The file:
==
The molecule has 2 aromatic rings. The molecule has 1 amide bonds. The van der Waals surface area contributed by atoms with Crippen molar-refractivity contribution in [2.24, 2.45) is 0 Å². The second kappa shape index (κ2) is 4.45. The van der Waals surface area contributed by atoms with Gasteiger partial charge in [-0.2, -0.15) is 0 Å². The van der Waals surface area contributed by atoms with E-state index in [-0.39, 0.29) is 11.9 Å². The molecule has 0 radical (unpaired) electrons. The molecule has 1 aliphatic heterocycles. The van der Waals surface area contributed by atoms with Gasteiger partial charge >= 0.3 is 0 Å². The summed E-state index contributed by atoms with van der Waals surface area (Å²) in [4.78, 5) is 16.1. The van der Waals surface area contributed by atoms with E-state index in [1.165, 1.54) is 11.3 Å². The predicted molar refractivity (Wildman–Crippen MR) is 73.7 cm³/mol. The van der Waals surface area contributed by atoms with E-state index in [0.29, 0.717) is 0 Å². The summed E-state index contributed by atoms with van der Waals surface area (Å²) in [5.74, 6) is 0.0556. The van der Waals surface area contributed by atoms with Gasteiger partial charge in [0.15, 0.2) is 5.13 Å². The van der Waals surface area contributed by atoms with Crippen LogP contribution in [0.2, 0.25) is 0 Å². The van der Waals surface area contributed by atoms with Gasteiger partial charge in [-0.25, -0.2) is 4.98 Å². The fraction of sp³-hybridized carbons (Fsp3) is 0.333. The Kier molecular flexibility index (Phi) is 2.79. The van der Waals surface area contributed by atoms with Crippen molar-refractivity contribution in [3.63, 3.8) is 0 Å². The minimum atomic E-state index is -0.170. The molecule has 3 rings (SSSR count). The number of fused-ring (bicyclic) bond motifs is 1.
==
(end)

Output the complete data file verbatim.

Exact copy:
The molecule has 2 aromatic rings. The molecule has 1 amide bonds. The van der Waals surface area contributed by atoms with Crippen molar-refractivity contribution in [2.24, 2.45) is 0 Å². The second kappa shape index (κ2) is 4.45. The van der Waals surface area contributed by atoms with Gasteiger partial charge in [-0.2, -0.15) is 0 Å². The van der Waals surface area contributed by atoms with E-state index in [-0.39, 0.29) is 11.9 Å². The molecule has 0 radical (unpaired) electrons. The molecule has 1 aliphatic heterocycles. The van der Waals surface area contributed by atoms with Gasteiger partial charge >= 0.3 is 0 Å². The summed E-state index contributed by atoms with van der Waals surface area (Å²) in [4.78, 5) is 16.1. The van der Waals surface area contributed by atoms with E-state index in [1.165, 1.54) is 11.3 Å². The predicted molar refractivity (Wildman–Crippen MR) is 73.7 cm³/mol. The van der Waals surface area contributed by atoms with E-state index in [0.29, 0.717) is 0 Å². The summed E-state index contributed by atoms with van der Waals surface area (Å²) in [5.74, 6) is 0.0556. The van der Waals surface area contributed by atoms with Gasteiger partial charge in [0.15, 0.2) is 5.13 Å². The van der Waals surface area contributed by atoms with Crippen LogP contribution in [0.2, 0.25) is 0 Å². The van der Waals surface area contributed by atoms with Gasteiger partial charge in [-0.25, -0.2) is 4.98 Å². The fraction of sp³-hybridized carbons (Fsp3) is 0.333. The Kier molecular flexibility index (Phi) is 2.79. The van der Waals surface area contributed by atoms with Crippen molar-refractivity contribution in [3.63, 3.8) is 0 Å². The minimum atomic E-state index is -0.170. The molecule has 3 rings (SSSR count). The number of fused-ring (bicyclic) bond motifs is 1.